Arsène Wenger recently declared that his club's pre-season tour of Malaysia, China and Germany was a "compromise" to commercialism. "We had a rational, methodical approach to our pre-season," Wenger declared. "We have sacrificed some of that."
Robin van Persie has also played his part in damaging that immaculate Wenger methodology, though judging by the club's 17,000 miles of travel on the adventure they are about to embark upon, Wenger has come a very long waydog from his former disinclination to put the Arsenal brand before preparations for the new season.
Arsenal first broke with tradition to travel far last year and this year's tour would have been even longer, had not a detour to the Abuja National Stadium in Nigeria's federal capital territory been cancelled because of the state of the pitch.
"We are in a race with the other clubs as well," Wenger acknowledged this month when he discussed how clubs' global incomes are the overriding pre-season consideration now.
Manchester United's extraordinary 22,000-mile tour, across three continents, bears out that point, with the club's owners only perhaps ruing the fact that they had already put their plans in place for South Africa, China, Norway, Sweden and Germany before the decision to float the club on the New York Stock Exchange. A repeat of last summer's tour to the United States would have been useful but United can hardly be accused of failing to maximise their name, travelling further than any other Premier League side.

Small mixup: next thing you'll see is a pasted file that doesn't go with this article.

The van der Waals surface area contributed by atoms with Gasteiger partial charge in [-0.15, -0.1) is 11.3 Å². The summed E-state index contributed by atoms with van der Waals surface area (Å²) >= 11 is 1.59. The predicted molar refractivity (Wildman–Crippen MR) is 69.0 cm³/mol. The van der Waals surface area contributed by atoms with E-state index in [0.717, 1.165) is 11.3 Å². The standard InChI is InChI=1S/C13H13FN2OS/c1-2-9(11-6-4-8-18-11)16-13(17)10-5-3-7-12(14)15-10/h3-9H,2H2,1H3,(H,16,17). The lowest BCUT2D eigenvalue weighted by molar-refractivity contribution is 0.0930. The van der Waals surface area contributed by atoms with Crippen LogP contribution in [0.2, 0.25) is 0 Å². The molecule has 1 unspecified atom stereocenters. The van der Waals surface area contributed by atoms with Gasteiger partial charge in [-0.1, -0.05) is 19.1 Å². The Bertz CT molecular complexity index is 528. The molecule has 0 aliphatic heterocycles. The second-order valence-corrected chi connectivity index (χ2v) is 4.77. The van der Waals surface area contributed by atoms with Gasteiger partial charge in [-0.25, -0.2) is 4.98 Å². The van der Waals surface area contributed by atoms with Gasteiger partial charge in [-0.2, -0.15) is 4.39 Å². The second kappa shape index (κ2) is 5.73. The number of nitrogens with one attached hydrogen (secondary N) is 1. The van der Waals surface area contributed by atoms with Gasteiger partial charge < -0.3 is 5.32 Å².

Every club in the top flight is chasing the same global recognition. Fulham joined the party late this week by announcing a trip to Germany: the 20 elite clubs' tours of duty will collectively rack up 180,000 air miles. For many clubs, the destination is linked to ownership: Liverpool arrive at Fenway Park, the Boston back yard of their owners Fenway Sports Group, to face Roma on 25 July.
"There's no pressure! Not in a pre-season game!" the Liverpool manager, Brendan Rodgers, said, with a grin, yesterday – though Mark Hughes can tell him that his Manchester City side's defeat by an Abu Dhabi XI in the emirate a few seasons back didn't help him greatly. Hughes is back in that boat, on Malaysian turf with his Queen's Park Rangers squad, under the watchful eye of his proprietor Tony Fernandes. The new Aston Villa manager, Paul Lambert finds himself on owner Randy Lerner's American home turf.
The best-laid plans don't always work out. Sunderland's trip to South Korea – 12,000 air miles to play in the Peace Cup – seemed like an excellent way of building on the cult popularity of their striker Ji Dong-won, until he pulled having been named in South Korea's Olympics squad.
City are seeking to capitalise on their Premier League title to capture the imagination of fans in Beijing and Kuala Lumpur – and will travel more than 14,000 miles to do so, with the enticing prospect of them facing Arsenal and Van Persie in Beijing, on 27 July. City will hope to have signed the Dutchman by then.
City spent last summer trying to build awareness in the US, though they will leave that territory to Chelsea and Tottenham Hotspur this time. Chelsea's four-stop tour of the States will see them fly 12,700 miles.
In all, six clubs are heading east to Asia – including Everton, who are unbowed by their recent struggles to get a good start to league campaigns and will go to Indonesia. Six go to America. More unexpected are the American tours of Stoke and Swansea, something unthinkable just a few years ago.Reuse content